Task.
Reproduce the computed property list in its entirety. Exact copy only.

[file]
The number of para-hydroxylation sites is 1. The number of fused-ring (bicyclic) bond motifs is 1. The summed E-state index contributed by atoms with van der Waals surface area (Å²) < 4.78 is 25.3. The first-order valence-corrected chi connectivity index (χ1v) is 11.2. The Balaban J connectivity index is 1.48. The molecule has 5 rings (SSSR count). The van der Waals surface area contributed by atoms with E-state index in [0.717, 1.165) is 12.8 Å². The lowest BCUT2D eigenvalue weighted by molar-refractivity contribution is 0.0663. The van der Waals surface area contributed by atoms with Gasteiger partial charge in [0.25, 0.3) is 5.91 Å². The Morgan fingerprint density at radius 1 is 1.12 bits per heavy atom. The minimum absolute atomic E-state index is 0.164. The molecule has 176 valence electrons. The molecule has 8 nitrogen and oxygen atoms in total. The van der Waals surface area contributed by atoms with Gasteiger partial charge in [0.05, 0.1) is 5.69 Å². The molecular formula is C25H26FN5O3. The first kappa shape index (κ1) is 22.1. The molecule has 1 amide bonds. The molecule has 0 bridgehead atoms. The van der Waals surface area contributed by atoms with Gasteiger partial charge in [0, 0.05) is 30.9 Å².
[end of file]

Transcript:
The number of para-hydroxylation sites is 1. The number of fused-ring (bicyclic) bond motifs is 1. The summed E-state index contributed by atoms with van der Waals surface area (Å²) < 4.78 is 25.3. The first-order valence-corrected chi connectivity index (χ1v) is 11.2. The Balaban J connectivity index is 1.48. The molecule has 5 rings (SSSR count). The van der Waals surface area contributed by atoms with E-state index in [0.717, 1.165) is 12.8 Å². The lowest BCUT2D eigenvalue weighted by molar-refractivity contribution is 0.0663. The van der Waals surface area contributed by atoms with Gasteiger partial charge in [0.25, 0.3) is 5.91 Å². The Morgan fingerprint density at radius 1 is 1.12 bits per heavy atom. The minimum absolute atomic E-state index is 0.164. The molecule has 176 valence electrons. The molecule has 8 nitrogen and oxygen atoms in total. The van der Waals surface area contributed by atoms with Gasteiger partial charge in [0.05, 0.1) is 5.69 Å². The molecular formula is C25H26FN5O3. The first kappa shape index (κ1) is 22.1. The molecule has 1 amide bonds. The molecule has 0 bridgehead atoms. The van der Waals surface area contributed by atoms with Gasteiger partial charge in [0, 0.05) is 30.9 Å².